By Steve Agbota

The Federal Operations Unit (FOU), Zone B of the Nigeria Customs Service (NCS), yesterday, intercepted 445.45kg of pangolin scales worth N3.95 billion.

Speaking in Kaduna State, the Customs Area Controller, Compt Ahmadu Shuaibu, said the pangolin scales were intercepted at Kebbi State with a suspect apprehended.

“We have declared our resolve not to allow illegal trading in endangered wildlife species and other smuggling activities to thrive in the Zone and, within two weeks, our operatives have upped-the-ante in the combat against smuggling of protected species and successfully intercepted a consignment of pangolin scale and its derivatives within the Kebbi State axis of the zone.

“Acting on actionable intelligence, the operatives stormed a hideout known as slaughter house in the suburbs of Zuru Town in Kebbi State, on Friday, May 24, 2024, at about 1600hrs. The team discovered and evacuated sacks of pangolin scales, which were transported to the HQ of FOU Zone ‘B’ in Kaduna. After careful examination and counting, the pangolin scales weighed 445.45kg,” he said.

Comptroller Shuaibu disclosed that the pangolin scales contravene Section 55 (1) paragraph C and I of the Nigeria Customs Service (NCS) Act 2023. He stated further that the success of the operation lies in robust intelligence sharing between the unit and wildlife office.

“Let me, once again, explain that the pangolin species is one of the endangered species that is protected by the Convention on International Trade in Endangered Species of Wild Fauna and Flaura (CITES). It is instructive that Nigeria is  a signatory to the CITES Convention and all forms of trading in this species are clearly illegal.

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“The Nigeria Customs Service will continue to partner CITES, to forestall the identified species from going into extinction. The value of this seizure at the international market is N3.95 billion. One suspect was arrested in connection with this seizure, while the main suspect is currently at large.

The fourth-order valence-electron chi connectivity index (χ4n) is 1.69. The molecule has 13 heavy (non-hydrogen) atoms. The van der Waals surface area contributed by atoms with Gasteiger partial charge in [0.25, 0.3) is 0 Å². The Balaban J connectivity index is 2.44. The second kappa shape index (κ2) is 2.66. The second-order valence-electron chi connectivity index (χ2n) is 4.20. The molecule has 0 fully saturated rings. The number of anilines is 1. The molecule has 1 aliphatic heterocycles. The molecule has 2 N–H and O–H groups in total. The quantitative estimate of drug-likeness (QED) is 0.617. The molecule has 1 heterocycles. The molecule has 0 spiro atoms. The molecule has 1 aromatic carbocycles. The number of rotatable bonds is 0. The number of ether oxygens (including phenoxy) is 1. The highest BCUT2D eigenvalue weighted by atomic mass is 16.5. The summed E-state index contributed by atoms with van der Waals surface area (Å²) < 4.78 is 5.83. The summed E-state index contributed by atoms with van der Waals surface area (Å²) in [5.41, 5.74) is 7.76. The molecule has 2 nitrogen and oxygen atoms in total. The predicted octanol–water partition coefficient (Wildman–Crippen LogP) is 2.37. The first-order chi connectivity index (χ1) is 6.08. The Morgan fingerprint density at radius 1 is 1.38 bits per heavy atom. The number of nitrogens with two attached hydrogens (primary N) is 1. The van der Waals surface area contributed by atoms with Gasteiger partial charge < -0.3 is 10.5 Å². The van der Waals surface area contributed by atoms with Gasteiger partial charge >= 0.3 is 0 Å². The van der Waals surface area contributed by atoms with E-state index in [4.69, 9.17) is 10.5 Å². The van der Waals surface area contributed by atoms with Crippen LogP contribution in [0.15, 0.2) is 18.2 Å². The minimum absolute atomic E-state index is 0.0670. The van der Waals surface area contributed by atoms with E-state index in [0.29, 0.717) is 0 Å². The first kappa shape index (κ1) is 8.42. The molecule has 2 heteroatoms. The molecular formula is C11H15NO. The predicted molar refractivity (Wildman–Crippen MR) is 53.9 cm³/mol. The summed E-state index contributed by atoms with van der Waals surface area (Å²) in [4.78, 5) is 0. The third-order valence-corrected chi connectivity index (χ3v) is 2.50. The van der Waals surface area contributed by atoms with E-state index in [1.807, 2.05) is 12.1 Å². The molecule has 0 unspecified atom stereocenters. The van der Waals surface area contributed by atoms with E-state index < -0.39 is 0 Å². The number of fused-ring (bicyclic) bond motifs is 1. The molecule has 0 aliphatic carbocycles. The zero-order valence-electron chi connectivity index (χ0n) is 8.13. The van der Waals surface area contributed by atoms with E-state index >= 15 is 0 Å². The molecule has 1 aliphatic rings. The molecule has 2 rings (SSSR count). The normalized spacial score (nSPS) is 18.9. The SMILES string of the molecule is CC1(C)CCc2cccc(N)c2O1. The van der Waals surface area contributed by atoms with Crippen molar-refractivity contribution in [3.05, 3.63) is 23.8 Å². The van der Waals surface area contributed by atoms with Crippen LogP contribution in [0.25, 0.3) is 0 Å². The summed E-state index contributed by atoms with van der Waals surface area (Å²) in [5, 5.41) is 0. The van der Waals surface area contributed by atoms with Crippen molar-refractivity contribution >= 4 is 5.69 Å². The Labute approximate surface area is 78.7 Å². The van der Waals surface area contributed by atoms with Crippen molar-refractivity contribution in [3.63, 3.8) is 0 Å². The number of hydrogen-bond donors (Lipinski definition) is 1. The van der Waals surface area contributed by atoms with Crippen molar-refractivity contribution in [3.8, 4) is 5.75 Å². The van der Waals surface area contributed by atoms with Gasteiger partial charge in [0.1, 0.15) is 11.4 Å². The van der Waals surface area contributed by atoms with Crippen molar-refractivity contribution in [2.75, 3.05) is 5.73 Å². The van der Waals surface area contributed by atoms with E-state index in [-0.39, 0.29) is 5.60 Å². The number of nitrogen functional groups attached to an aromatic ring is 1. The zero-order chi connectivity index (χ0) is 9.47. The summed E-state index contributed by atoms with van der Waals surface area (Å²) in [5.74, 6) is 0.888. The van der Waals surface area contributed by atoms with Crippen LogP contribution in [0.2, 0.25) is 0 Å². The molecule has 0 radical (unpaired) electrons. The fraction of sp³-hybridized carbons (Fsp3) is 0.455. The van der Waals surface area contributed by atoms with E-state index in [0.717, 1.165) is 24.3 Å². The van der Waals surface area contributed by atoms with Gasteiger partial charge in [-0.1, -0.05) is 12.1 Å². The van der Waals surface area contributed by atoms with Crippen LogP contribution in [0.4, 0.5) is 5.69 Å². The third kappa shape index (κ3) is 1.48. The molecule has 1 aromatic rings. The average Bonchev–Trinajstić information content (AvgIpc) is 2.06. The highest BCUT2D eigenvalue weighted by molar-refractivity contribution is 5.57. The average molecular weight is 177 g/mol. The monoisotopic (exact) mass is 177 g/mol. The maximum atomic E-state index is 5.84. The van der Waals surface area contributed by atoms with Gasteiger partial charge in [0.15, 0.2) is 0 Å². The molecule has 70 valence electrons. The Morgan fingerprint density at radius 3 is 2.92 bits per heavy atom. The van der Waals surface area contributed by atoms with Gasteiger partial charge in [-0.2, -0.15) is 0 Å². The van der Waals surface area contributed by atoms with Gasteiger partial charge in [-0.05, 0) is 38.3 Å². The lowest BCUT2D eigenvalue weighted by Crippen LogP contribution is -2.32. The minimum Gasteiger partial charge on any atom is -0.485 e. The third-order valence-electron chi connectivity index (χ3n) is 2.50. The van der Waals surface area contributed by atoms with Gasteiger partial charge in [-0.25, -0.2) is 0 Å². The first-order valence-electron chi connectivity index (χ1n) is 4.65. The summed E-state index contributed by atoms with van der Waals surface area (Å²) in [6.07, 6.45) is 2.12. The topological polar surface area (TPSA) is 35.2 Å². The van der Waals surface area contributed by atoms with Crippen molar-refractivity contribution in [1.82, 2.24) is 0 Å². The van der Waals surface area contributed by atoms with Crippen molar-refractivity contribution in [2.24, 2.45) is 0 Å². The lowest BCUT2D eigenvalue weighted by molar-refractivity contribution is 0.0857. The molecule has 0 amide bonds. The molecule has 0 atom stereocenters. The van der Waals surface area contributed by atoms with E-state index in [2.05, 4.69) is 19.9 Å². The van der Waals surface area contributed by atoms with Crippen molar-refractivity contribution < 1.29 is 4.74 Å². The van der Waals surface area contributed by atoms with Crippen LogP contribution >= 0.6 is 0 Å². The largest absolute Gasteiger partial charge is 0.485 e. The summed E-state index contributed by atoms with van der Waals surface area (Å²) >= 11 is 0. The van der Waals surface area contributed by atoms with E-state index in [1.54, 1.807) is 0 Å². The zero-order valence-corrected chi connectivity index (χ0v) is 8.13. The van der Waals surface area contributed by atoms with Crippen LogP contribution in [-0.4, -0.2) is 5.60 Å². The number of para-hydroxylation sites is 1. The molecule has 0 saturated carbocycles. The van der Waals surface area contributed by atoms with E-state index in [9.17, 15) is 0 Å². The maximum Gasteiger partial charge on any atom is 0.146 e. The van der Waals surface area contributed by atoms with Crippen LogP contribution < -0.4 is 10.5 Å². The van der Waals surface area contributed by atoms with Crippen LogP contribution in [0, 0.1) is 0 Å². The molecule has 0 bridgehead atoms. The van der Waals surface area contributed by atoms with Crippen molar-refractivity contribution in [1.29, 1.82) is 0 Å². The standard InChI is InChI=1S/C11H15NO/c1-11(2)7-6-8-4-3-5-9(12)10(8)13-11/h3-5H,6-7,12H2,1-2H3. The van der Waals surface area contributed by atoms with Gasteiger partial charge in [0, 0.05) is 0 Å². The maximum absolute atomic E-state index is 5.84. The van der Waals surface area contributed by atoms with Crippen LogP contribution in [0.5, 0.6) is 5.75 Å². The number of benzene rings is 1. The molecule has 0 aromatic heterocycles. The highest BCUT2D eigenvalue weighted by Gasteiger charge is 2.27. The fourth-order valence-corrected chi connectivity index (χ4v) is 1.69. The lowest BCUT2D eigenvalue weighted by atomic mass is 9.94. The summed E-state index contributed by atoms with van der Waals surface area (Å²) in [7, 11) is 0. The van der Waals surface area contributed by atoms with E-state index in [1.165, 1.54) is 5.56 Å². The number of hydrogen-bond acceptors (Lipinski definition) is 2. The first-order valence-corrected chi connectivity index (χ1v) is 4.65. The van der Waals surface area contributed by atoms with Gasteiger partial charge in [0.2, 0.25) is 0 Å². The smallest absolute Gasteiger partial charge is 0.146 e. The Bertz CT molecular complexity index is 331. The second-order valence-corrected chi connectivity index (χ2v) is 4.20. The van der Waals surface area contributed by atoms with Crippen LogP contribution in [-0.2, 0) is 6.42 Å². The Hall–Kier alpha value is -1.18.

“However, the Unit, in collaboration with other sister agencies, will not rest on its oars until the main suspect is arrested and brought to book. The offence contravenes Section 55 (1) paragraph C and I of the Nigeria Customs Service (NCS) Act 2023. The success of this operation lies in robust intelligence sharing between the NCS and wildlife office and the resilience by operatives of the unit to leverage and utilise the coordinates given to them to make this arrest.

“We wish to put it on record that the success of the operation is unique, in that it was casualty free.

From empirical evidence, we make bold to say that those involved in the illegal trafficking of endangered species are hiding under it to launder money used in procuring drugs, arms and other illegal merchandise.

You can imagine the havoc this may have caused if it had escaped the eagle eyes of our operatives.

“l wish to call on the general public to continue to cooperate and stand with the NCS on its fight against smuggling. We must work together to salvage this country and to actualise the dream of our founding fathers. May l, at this juncture, repeat that the unit shall continue to enforce the Federal Government’s policies, in line with international best practices, no matter the campaign of calumny against the Service,” he said.


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